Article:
Thankfully, over the last two years my spending has kerbed slightly, and as it stands the only shop I frequent regularly is the supermarket (oh, what an exciting life). Admittingly, I still spend way too much on takeaway food and eating out, but my laziness and reluctance to cook is the culprit of this, not my need to spend (I’m just not enjoying being in the kitchen, right now). But, my old habits of online shopping, late night visits to my nearest shopping centre, and splurging for any reason I could find have stopped. Yes, my capsule wardrobe has helped to steer this transformation massively – most of my money used to splurged on clothes – but once you start applying this ethos to your wardrobe, you find that it soon moves to all areas of your life. So, now I feel more comfortable at approaching the subject with Amelia.
So, back to that, what did I do about my frantic, crazed, shopaholic daughter whose pockets were on fire? Well, I don’t feel like I’ve completely cured her, but there’s been an improvement.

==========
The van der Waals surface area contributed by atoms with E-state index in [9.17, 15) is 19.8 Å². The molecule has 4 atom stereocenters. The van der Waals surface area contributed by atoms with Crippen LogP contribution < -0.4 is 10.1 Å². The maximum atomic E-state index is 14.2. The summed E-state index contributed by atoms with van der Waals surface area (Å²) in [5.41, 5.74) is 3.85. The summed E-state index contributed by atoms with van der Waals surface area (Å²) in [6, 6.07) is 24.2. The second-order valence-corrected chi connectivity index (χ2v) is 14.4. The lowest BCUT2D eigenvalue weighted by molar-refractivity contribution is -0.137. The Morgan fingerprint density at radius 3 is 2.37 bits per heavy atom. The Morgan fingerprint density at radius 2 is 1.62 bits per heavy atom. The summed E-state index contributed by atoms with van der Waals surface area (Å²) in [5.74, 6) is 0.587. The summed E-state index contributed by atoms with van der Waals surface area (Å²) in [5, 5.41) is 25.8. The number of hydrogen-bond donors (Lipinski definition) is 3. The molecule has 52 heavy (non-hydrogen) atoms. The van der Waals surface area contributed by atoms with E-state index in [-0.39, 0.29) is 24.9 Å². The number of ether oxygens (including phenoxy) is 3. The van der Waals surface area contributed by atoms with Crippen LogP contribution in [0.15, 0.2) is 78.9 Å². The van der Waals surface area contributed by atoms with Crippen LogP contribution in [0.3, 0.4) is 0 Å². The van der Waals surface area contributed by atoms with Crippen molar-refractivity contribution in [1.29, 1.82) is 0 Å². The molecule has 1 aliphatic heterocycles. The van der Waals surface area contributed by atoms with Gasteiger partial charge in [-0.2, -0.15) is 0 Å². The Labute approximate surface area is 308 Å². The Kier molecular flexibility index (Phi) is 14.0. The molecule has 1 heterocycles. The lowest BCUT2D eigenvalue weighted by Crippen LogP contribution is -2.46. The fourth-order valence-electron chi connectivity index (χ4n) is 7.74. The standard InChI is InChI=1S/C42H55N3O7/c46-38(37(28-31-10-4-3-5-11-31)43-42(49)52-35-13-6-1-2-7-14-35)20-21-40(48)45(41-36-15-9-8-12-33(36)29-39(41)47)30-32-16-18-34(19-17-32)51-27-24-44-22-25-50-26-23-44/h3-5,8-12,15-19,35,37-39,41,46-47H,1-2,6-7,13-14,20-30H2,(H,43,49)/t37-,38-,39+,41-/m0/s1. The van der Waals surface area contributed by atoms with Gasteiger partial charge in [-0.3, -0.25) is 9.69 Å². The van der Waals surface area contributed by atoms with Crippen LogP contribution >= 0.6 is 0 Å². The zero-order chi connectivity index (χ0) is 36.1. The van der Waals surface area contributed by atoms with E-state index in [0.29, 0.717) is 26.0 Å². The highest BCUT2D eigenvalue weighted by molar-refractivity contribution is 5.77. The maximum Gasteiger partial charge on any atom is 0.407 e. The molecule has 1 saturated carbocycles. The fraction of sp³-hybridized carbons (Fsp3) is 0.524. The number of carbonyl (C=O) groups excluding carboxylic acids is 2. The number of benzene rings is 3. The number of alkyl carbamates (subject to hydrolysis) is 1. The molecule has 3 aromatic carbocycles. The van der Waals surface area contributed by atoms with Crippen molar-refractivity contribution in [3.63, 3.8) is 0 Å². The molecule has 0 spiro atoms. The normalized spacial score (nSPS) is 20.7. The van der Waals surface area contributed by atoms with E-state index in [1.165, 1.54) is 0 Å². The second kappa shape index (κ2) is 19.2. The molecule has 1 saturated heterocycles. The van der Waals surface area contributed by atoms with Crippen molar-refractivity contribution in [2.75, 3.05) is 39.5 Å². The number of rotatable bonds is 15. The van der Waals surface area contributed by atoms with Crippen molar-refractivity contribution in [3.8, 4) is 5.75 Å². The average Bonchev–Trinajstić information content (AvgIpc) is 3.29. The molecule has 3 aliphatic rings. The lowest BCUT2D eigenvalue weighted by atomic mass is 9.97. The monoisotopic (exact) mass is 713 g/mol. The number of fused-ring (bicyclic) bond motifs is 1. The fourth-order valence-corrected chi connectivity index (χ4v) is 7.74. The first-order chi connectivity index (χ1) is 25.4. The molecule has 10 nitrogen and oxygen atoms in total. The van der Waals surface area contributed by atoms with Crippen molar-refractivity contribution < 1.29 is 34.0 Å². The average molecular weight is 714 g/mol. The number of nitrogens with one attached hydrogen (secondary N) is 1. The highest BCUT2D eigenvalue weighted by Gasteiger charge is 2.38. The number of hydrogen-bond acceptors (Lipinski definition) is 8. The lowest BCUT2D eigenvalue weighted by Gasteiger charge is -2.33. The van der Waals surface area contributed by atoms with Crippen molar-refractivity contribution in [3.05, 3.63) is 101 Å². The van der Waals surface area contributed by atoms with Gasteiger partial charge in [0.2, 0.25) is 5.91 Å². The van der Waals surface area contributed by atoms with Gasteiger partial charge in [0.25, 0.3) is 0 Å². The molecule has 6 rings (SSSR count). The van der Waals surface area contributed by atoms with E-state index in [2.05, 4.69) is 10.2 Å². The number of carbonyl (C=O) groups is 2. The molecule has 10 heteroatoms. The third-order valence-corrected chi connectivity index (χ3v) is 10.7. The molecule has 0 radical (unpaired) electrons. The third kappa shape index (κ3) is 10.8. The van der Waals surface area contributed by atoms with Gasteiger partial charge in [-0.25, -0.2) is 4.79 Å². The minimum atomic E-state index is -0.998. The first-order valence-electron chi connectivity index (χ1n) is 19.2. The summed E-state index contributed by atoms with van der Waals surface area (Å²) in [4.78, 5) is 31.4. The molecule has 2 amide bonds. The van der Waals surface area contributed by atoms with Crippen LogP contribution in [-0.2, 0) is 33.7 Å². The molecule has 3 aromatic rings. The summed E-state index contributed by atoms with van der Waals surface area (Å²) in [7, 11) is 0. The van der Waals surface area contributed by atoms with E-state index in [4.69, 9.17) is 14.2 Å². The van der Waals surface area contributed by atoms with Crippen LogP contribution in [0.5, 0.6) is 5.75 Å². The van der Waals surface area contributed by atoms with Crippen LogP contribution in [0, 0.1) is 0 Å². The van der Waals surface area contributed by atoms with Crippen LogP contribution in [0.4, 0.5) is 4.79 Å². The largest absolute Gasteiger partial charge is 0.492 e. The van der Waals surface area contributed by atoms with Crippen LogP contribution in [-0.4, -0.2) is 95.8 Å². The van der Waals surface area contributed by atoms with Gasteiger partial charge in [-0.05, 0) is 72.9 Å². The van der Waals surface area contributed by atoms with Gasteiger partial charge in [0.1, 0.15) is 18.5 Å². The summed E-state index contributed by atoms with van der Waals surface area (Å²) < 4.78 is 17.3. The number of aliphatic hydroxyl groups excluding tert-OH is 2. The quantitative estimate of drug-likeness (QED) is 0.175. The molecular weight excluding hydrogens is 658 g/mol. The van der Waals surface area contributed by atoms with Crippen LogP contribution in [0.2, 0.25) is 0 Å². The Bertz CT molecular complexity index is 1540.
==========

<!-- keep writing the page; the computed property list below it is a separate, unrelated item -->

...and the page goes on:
Once we arrived home, I asked Amelia to go into her wardrobe and make a list of what was in there – how many pairs of jeans she owns, hoodies, checked shirts, t-shirts, etc. She was set the challenge that if she could find any item of clothing that she truly thought was missing from her wardrobe, that she thought she would need but that she didn’t have then I would buy it for her. Similarly to the way that I would view my capsule wardrobe, and how I would plan for the next season, you begin to really see what’s hanging right in front of you. Even though Amelia’s wardrobe is bulging and she already struggles to shut the drawers (her inability to fold also plays a factor in this), in her mind, she still needed more. She still needed one more hoodie, one more t-shirt, one more pair of jeans. By jotting it down, the contents were laid out for her to see. There were no forgotten t-shirts shoved in the back or any leggings that she’d missed because they were hidden under a jumper, everything was accounted for. I already knew that Amelia had a sufficient amount of clothing for the upcoming months, but I wanted her to realise this, too. And thankfully, she did. Later in the evening, she came downstairs and declared that she thinks she has sufficient clothes for summer and that she was instead going to save for a gymnastics bar – a much more useful and needed purchase.